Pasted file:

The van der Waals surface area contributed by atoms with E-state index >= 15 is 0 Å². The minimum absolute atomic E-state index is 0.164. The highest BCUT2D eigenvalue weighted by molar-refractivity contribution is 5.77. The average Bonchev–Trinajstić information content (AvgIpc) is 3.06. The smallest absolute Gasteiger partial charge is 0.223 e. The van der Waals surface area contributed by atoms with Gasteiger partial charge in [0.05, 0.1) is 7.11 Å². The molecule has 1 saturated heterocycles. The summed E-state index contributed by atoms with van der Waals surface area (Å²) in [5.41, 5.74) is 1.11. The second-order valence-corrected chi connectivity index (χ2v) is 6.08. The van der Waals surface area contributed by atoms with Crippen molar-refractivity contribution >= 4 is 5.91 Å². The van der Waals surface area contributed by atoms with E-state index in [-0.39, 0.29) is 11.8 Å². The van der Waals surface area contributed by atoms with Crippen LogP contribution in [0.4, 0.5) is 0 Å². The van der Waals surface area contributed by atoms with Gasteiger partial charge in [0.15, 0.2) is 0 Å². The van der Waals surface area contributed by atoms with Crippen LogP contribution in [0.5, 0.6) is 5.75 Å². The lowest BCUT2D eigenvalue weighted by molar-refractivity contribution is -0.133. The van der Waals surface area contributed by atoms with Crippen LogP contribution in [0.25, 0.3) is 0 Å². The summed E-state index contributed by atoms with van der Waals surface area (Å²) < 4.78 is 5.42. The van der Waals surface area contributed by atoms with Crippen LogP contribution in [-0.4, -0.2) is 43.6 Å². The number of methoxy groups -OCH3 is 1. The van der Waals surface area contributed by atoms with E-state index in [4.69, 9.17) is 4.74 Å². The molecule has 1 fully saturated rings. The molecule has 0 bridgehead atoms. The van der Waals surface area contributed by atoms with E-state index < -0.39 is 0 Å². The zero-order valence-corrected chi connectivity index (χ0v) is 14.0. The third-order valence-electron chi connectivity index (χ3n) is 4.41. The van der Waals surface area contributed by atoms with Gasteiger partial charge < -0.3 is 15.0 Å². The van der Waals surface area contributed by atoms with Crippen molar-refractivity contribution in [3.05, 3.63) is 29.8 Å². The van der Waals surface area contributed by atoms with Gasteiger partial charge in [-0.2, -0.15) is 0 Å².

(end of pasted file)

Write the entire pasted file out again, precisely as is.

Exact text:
The van der Waals surface area contributed by atoms with E-state index >= 15 is 0 Å². The minimum absolute atomic E-state index is 0.164. The highest BCUT2D eigenvalue weighted by molar-refractivity contribution is 5.77. The average Bonchev–Trinajstić information content (AvgIpc) is 3.06. The smallest absolute Gasteiger partial charge is 0.223 e. The van der Waals surface area contributed by atoms with Gasteiger partial charge in [0.05, 0.1) is 7.11 Å². The molecule has 1 saturated heterocycles. The summed E-state index contributed by atoms with van der Waals surface area (Å²) in [5.41, 5.74) is 1.11. The second-order valence-corrected chi connectivity index (χ2v) is 6.08. The van der Waals surface area contributed by atoms with Crippen molar-refractivity contribution >= 4 is 5.91 Å². The van der Waals surface area contributed by atoms with E-state index in [-0.39, 0.29) is 11.8 Å². The van der Waals surface area contributed by atoms with Crippen LogP contribution in [0.4, 0.5) is 0 Å². The van der Waals surface area contributed by atoms with Gasteiger partial charge in [0.15, 0.2) is 0 Å². The van der Waals surface area contributed by atoms with Crippen LogP contribution in [0.5, 0.6) is 5.75 Å². The lowest BCUT2D eigenvalue weighted by molar-refractivity contribution is -0.133. The van der Waals surface area contributed by atoms with Crippen LogP contribution in [0.25, 0.3) is 0 Å². The summed E-state index contributed by atoms with van der Waals surface area (Å²) < 4.78 is 5.42. The van der Waals surface area contributed by atoms with Crippen LogP contribution in [-0.4, -0.2) is 43.6 Å². The number of methoxy groups -OCH3 is 1. The van der Waals surface area contributed by atoms with E-state index in [4.69, 9.17) is 4.74 Å². The molecule has 1 fully saturated rings. The molecule has 0 bridgehead atoms. The van der Waals surface area contributed by atoms with E-state index < -0.39 is 0 Å². The zero-order valence-corrected chi connectivity index (χ0v) is 14.0. The third-order valence-electron chi connectivity index (χ3n) is 4.41. The van der Waals surface area contributed by atoms with Gasteiger partial charge < -0.3 is 15.0 Å². The van der Waals surface area contributed by atoms with Crippen molar-refractivity contribution in [3.05, 3.63) is 29.8 Å². The van der Waals surface area contributed by atoms with Gasteiger partial charge in [-0.2, -0.15) is 0 Å².